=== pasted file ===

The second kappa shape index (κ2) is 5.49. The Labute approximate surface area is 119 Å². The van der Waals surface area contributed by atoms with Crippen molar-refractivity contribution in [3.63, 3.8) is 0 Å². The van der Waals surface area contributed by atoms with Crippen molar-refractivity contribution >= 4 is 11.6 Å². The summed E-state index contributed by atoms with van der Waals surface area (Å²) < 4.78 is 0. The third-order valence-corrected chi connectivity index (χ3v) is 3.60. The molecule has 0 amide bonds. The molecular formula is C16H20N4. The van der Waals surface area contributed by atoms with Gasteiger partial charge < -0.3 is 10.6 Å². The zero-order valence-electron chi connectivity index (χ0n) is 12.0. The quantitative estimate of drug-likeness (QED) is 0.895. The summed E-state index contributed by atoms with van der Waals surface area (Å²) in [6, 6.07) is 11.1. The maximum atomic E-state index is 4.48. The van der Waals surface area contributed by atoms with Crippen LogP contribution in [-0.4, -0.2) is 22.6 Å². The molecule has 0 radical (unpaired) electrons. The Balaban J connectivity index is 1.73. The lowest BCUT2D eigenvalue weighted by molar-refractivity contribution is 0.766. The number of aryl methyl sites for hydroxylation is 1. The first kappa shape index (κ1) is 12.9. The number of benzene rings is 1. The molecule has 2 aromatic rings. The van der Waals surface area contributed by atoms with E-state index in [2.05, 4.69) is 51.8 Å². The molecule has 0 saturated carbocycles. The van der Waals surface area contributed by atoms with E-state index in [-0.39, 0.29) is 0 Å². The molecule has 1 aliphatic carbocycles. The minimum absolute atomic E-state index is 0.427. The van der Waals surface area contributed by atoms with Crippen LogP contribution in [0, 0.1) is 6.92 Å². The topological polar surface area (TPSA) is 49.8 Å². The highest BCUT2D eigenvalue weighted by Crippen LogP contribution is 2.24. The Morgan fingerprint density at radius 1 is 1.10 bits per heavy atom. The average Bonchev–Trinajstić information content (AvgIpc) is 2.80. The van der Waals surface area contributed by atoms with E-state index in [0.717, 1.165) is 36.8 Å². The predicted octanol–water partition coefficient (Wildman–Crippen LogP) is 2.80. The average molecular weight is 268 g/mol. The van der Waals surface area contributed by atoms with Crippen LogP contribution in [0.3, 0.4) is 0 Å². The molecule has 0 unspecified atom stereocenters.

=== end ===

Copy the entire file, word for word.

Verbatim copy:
The second kappa shape index (κ2) is 5.49. The Labute approximate surface area is 119 Å². The van der Waals surface area contributed by atoms with Crippen molar-refractivity contribution in [3.63, 3.8) is 0 Å². The van der Waals surface area contributed by atoms with Crippen molar-refractivity contribution >= 4 is 11.6 Å². The summed E-state index contributed by atoms with van der Waals surface area (Å²) < 4.78 is 0. The third-order valence-corrected chi connectivity index (χ3v) is 3.60. The molecule has 0 amide bonds. The molecular formula is C16H20N4. The van der Waals surface area contributed by atoms with Gasteiger partial charge < -0.3 is 10.6 Å². The zero-order valence-electron chi connectivity index (χ0n) is 12.0. The quantitative estimate of drug-likeness (QED) is 0.895. The summed E-state index contributed by atoms with van der Waals surface area (Å²) in [6, 6.07) is 11.1. The maximum atomic E-state index is 4.48. The van der Waals surface area contributed by atoms with Crippen LogP contribution in [-0.4, -0.2) is 22.6 Å². The molecule has 0 radical (unpaired) electrons. The Balaban J connectivity index is 1.73. The lowest BCUT2D eigenvalue weighted by molar-refractivity contribution is 0.766. The number of aryl methyl sites for hydroxylation is 1. The first kappa shape index (κ1) is 12.9. The number of benzene rings is 1. The molecule has 2 aromatic rings. The van der Waals surface area contributed by atoms with E-state index in [2.05, 4.69) is 51.8 Å². The molecule has 0 saturated carbocycles. The van der Waals surface area contributed by atoms with E-state index in [-0.39, 0.29) is 0 Å². The molecule has 1 aliphatic carbocycles. The minimum absolute atomic E-state index is 0.427. The van der Waals surface area contributed by atoms with Crippen LogP contribution in [0, 0.1) is 6.92 Å². The topological polar surface area (TPSA) is 49.8 Å². The highest BCUT2D eigenvalue weighted by Crippen LogP contribution is 2.24. The Morgan fingerprint density at radius 1 is 1.10 bits per heavy atom. The average Bonchev–Trinajstić information content (AvgIpc) is 2.80. The van der Waals surface area contributed by atoms with E-state index in [0.717, 1.165) is 36.8 Å². The predicted octanol–water partition coefficient (Wildman–Crippen LogP) is 2.80. The average molecular weight is 268 g/mol. The van der Waals surface area contributed by atoms with Crippen LogP contribution in [0.3, 0.4) is 0 Å². The molecule has 0 unspecified atom stereocenters.